Let $a, b \in \mathbb{C}$ and let $V$ be an infinite dimensional vector space with basis $\{v_i | I \in \mathbb{Z}\}$. Define linear transformations $h$ and $f$ on $V$ by $$h(v_i) =(a+2i) v_i$$ and $$f(v_i) = v_{i-1} \forall i \in \mathbb{Z}$$.

Question 1: Set $e(v_0) = bv_1$. Show that there is a unique way to define $e(v_i)$. Show that there is a unique way to define $e(v_i)$ for all $i \in \mathbb{Z}$ in order to make V a module over $\mathcal{sl_2}$

Answer: I was able to figure it out by induction and I got $$e(v_i) = (b-i(a+i+1))v_{i+1}$$

Question 2: Show that any non-zero $sl_2$ sub-module $U$ of $V$ contains some $v_i$

Answer: I don't think I know what to do here but my understanding is to find a finite dimensional submodule $U$ of $V$ such that the linear transformation $h$ sends element in $U$ to some elements in $V$.

Question 3: Show that $V$ is reducible for if $$b= ja + j(j+1)$$ for some $j \in \mathbb{Z}$ and $V$ is irreducible if $b \neq ja + j(j+1)$ for all $j \in \mathbb{Z}$

Answer: if $b= ja + j(j+1)$ then $$e(v_j) =0$$ and showing that the

$$W = span \{.... \cdots....v_{j-1} , v_j\}$$ is a submodule of $V$ is enough. For the second part, I am guessing I have to show that V is generated by a single element say $v_{j+1}$ but I don't know how to show this.

P.S: I am pretty much new to Lie algebra. I will appreciate hints, suggestions, corrections and answers. Thanks.


You should state that $\text{sl}_2(\mathbb{C})$ is the $\mathbb{C}$-span of $h$, $e$, and $f$ with $[e,f]=h$, $[h,e]=2e$, and $[h,f]=-2f$. Not everybody can understand what $h$, $e$, and $f$ are.

More generally, what Question 2 asks you to do is to prove that, if $\mathfrak{h}$ is a Cartan subalgebra of a finite-dimensional semisimple Lie algebra $\mathfrak{g}$ and $M$ is an $\mathfrak{h}$-weight $\mathfrak{g}$-module, then any $\mathfrak{g}$-submodule of $M$ is an $\mathfrak{h}$-weight $\mathfrak{g}$-module. To prove the version in this question, suppose that $u$ is a nonzero element of a nonzero $\text{sl}_2(\mathbb{C})$-submodule $U$ of $V$. Then, $u=t_1\,v_{i_1}+\ldots+t_k\,v_{i_k}$ for some $t_1,\ldots,t_k\in\mathbb{C}\setminus\{0\}$ and for some integers $i_1<i_2<\ldots<i_k$. If $k=1$, we are done. Assume now that $k>1$.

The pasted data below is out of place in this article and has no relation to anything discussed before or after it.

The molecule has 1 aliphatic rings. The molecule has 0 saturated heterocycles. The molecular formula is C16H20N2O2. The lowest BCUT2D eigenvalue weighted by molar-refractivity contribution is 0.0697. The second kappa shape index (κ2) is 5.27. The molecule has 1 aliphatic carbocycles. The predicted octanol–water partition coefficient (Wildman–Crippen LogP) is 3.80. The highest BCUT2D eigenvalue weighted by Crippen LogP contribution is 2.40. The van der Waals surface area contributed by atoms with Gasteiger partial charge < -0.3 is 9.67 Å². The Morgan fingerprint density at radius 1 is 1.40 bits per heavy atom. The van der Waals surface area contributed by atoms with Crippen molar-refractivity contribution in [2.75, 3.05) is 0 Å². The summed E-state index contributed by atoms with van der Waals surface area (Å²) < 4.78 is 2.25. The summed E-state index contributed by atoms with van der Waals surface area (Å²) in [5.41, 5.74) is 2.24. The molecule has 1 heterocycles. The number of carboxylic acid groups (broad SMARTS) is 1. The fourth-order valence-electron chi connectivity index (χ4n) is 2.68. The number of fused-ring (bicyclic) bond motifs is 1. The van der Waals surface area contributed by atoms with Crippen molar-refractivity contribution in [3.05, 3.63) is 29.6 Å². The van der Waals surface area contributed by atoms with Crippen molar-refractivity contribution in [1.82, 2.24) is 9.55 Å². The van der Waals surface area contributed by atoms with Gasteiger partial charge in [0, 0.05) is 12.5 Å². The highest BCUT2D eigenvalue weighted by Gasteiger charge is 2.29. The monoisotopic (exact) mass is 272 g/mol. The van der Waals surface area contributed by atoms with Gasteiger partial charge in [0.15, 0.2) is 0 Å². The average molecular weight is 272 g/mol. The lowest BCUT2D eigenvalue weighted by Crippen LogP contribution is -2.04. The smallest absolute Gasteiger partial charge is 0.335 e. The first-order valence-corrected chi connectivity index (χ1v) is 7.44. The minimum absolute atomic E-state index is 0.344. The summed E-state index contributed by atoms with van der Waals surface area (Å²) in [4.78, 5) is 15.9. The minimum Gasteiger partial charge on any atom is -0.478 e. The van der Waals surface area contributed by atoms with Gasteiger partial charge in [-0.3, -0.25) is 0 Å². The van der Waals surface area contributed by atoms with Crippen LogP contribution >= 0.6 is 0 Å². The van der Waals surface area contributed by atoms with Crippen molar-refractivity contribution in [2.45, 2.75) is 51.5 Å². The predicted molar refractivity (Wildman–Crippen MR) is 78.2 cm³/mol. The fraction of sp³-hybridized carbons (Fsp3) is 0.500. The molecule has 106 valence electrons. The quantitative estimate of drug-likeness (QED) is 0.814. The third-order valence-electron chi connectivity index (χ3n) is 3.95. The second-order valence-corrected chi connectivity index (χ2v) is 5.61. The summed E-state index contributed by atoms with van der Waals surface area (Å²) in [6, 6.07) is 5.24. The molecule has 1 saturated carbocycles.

First, observe that $$h^p\cdot u=\sum_{\mu=1}^k\,t_\mu\,\left(a+2i_\mu\right)^p\,v_{i_\mu}\,.$$ Take $P(X):=X-\left(a+2i_k\right)$ and $Q(X):=\prod_{\mu=1}^{k-1}\,\Big(X-\left(a+2i_\mu\right)\Big)$. Then, there exist polynomials $f(X),g(X)\in\mathbb{C}[X]$ such that $f(X)\,P(X)+g(X)\,Q(X)=1$. Now, we have $$g(h)\,Q(h)\cdot u=\sum_{\mu=1}^{k-1}\,t_i\,g(h)\,Q(h)\cdot v_{i_\mu}+t_k\,\big(1-f(h)\,P(h)\big)\cdot v_{i_k}\,.$$ Show that, for $\mu=1,2,\ldots,k-1$, $Q(h)\cdot v_{i_\mu}=0$ and $P(h)\cdot v_{i_k}=0$. Consequently, $t_k\,v_{i_k}=g(h)\,Q(h)\cdot u\in U$, whence $v_{i_k}\in U$. (To be rigorous, $h^p$, $f(h)$, $g(h)$, $P(h)$, and $Q(h)$ are viewed as elements of the universal enveloping algebra $\mathfrak{U}\big(\text{sl}_2(\mathbb{C})\big)$.)

For Question 3, use Question 2. Show that, if $b\neq j(a+j+1)$ for any $j\in\mathbb{Z}$, then $e^p\cdot v_i$ is a nonzero scalar multiple of $v_{i+p}$ for any $p$ and $i$.

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  • $\begingroup$ Do you happen to know if the "preservation of Jordan normal form" theorem in Fulton and Harris holds for infinite dimensional representations? (If it does, then for question (2), $H$ would be diagonalisable when acting on $U$, so surely $U$ will have a basis of $v_i$'s?) $\endgroup$ – Kenny Wong Mar 7 '17 at 18:28
  • $\begingroup$ Can you state that theorem? I don't have access to the book at the moment. $\endgroup$ – Batominovski Mar 7 '17 at 18:31
  • $\begingroup$ Thank you Batominovski. I should be able to figure it out now. $\endgroup$ – Jaynot Mar 7 '17 at 18:37
  • $\begingroup$ "If $\rho : \mathfrak{g} \to \mathfrak{gl}(V)$ is any representation of a semisimple Lie algebra $\mathfrak{g}$, then $\rho(X_s)$ is the semisimple part of $\rho(X)$ and $\rho(X_n)$ is the nilpotent part of $\rho(X)$." (Here $X = X_s + X_n$ is the Jordan decomposition of $X$, viewed as a matrix acting on $\mathfrak{g}$ itself via the adjoint rep. Apparently $X_s$ and $X_n$ are themselves in $\mathfrak{g}$.) $\endgroup$ – Kenny Wong Mar 7 '17 at 18:37
  • $\begingroup$ It's not clear the representation $V$ in this theorem is assumed to be finite. $\endgroup$ – Kenny Wong Mar 7 '17 at 18:38

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